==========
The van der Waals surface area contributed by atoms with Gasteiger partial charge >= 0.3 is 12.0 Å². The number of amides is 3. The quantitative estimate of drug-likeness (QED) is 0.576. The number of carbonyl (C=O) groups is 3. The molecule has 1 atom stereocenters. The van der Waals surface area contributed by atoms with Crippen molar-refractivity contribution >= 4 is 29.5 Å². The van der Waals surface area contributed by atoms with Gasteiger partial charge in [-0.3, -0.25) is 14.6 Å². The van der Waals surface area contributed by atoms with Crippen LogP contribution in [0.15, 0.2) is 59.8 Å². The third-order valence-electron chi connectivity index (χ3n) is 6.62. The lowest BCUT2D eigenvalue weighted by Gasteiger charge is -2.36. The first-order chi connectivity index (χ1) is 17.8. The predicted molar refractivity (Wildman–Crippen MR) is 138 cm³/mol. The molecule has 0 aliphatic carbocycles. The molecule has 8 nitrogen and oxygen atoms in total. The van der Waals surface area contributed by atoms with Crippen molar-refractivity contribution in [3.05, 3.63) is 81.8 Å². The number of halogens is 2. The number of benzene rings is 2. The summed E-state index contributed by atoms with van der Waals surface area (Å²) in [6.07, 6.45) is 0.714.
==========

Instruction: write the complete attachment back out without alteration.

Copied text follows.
The van der Waals surface area contributed by atoms with Gasteiger partial charge >= 0.3 is 12.0 Å². The number of amides is 3. The quantitative estimate of drug-likeness (QED) is 0.576. The number of carbonyl (C=O) groups is 3. The molecule has 1 atom stereocenters. The van der Waals surface area contributed by atoms with Crippen molar-refractivity contribution >= 4 is 29.5 Å². The van der Waals surface area contributed by atoms with Gasteiger partial charge in [-0.3, -0.25) is 14.6 Å². The van der Waals surface area contributed by atoms with Crippen LogP contribution in [0.15, 0.2) is 59.8 Å². The third-order valence-electron chi connectivity index (χ3n) is 6.62. The lowest BCUT2D eigenvalue weighted by Gasteiger charge is -2.36. The first-order chi connectivity index (χ1) is 17.8. The predicted molar refractivity (Wildman–Crippen MR) is 138 cm³/mol. The molecule has 0 aliphatic carbocycles. The molecule has 8 nitrogen and oxygen atoms in total. The van der Waals surface area contributed by atoms with Crippen molar-refractivity contribution in [3.05, 3.63) is 81.8 Å². The number of halogens is 2. The number of benzene rings is 2. The summed E-state index contributed by atoms with van der Waals surface area (Å²) in [6.07, 6.45) is 0.714.